But this fix is so simple. An out of contract player is out of contract. He should be free to contract with any club he wants, in the MLS or other leagues. But I can see a modicum of protection for the MLS to MLS free transfer--a right to match or first refusal.

If say Houston have the rights to Rico Clark and Clark wants to go play for Seattle and he is out of contract. Seattle can make the best offer they can and Houston has to either match the offer or lose out. If Seattle really want Clark then they will make an offer that Houston can't or won't match. Seattle have to be judicious since those terms would become binding on the club and unless they make Clark a designated player, they have to pay him with the salary cap in mind. If Houston really want him, they have to match the offer again, with the salary cap in mind.

But a player should be free to sign with whoever is willing to give him a deal he likes and wants. Assuming the player sees out his contract, there should be no roadblocks to allowing him to ply his trade where he wants.

Back to the topic, I don't see a strike happening. MLS is coming off a great season (New York Red Bulls aside). While attendances (outside of Seattle) held steady or slightly declined, much of that can be attributed to the financial climate. The quality of the game is getting better and MLS is taking steps to becoming a proper league in terms of helping the game develop.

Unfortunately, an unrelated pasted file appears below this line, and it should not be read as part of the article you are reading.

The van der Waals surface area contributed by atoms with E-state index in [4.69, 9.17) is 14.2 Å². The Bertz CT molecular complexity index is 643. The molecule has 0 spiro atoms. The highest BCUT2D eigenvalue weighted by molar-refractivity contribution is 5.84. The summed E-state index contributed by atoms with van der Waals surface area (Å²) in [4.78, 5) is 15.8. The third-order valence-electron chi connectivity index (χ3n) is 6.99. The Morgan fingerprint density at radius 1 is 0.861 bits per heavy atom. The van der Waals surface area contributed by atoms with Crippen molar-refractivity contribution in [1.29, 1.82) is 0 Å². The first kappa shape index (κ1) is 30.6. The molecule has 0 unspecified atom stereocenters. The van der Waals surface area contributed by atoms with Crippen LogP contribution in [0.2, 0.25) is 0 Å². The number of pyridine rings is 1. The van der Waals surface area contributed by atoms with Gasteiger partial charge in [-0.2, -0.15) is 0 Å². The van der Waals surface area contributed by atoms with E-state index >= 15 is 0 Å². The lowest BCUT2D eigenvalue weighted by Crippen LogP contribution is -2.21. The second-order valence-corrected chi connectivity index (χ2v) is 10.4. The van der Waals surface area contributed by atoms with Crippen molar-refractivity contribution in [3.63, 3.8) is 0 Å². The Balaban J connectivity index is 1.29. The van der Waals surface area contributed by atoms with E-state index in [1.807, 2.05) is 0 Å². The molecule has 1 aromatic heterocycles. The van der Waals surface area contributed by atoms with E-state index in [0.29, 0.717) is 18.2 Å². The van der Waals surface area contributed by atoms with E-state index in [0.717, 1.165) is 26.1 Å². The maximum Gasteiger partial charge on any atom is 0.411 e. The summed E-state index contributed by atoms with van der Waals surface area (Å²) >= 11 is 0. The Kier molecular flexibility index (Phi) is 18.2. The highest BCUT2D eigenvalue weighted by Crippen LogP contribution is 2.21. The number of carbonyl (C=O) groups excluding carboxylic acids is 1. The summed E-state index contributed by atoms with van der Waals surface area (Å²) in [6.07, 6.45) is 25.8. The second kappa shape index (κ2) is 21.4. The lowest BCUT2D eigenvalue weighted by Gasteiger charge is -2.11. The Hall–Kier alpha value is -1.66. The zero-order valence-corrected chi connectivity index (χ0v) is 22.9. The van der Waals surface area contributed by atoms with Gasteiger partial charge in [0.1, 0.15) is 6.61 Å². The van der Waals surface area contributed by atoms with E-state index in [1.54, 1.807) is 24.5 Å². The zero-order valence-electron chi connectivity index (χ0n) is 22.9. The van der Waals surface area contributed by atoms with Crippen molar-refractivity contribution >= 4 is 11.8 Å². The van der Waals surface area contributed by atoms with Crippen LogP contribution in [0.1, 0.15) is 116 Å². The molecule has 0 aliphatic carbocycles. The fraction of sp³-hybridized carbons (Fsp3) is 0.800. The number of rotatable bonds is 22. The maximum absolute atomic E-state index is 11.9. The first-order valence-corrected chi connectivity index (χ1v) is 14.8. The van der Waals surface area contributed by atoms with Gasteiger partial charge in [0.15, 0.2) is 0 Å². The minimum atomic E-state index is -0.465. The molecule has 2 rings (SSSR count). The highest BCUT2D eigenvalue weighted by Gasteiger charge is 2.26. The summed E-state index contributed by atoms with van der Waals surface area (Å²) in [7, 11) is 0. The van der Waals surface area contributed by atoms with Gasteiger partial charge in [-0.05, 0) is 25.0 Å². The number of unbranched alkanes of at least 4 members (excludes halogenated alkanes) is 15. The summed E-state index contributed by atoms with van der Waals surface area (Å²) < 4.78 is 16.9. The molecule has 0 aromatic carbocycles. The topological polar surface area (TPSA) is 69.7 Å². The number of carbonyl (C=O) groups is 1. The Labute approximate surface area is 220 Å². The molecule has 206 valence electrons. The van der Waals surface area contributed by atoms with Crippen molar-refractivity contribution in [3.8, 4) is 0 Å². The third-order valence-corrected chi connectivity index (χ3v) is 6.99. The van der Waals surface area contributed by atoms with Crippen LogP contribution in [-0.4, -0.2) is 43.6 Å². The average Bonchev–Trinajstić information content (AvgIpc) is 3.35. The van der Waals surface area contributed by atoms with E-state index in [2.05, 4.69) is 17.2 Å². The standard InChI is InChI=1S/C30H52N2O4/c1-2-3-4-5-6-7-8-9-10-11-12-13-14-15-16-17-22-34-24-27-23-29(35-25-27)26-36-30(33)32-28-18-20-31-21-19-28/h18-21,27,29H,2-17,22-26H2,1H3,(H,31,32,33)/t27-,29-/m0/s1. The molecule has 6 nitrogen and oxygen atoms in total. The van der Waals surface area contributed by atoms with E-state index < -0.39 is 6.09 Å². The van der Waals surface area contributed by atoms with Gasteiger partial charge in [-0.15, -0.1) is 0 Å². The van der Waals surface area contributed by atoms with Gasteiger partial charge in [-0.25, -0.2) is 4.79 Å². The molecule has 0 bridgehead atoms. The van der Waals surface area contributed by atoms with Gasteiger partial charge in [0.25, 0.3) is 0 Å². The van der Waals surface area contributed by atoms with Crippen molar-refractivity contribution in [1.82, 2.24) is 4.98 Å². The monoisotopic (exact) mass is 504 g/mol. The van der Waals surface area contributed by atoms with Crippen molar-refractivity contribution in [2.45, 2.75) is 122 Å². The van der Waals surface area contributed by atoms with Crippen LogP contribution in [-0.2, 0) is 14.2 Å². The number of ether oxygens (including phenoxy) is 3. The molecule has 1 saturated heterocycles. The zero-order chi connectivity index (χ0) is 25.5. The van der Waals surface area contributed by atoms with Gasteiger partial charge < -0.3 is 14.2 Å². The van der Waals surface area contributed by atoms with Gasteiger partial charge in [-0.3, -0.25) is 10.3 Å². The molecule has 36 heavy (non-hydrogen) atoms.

There is so much to lose and really nothing to gain by the Player's Union striking. A strike could set the league back 10 years if not kill it altogether. The owners know that the trend in the league is toward moderate profitability and the best way to get profitable is to put a quality product on the field. In a year when the World Cup is coming (complete with a massive game between the U.S. and England for the first time in 60 years), both sides have to know that a strike or a lockout is not a good thing for American soccer.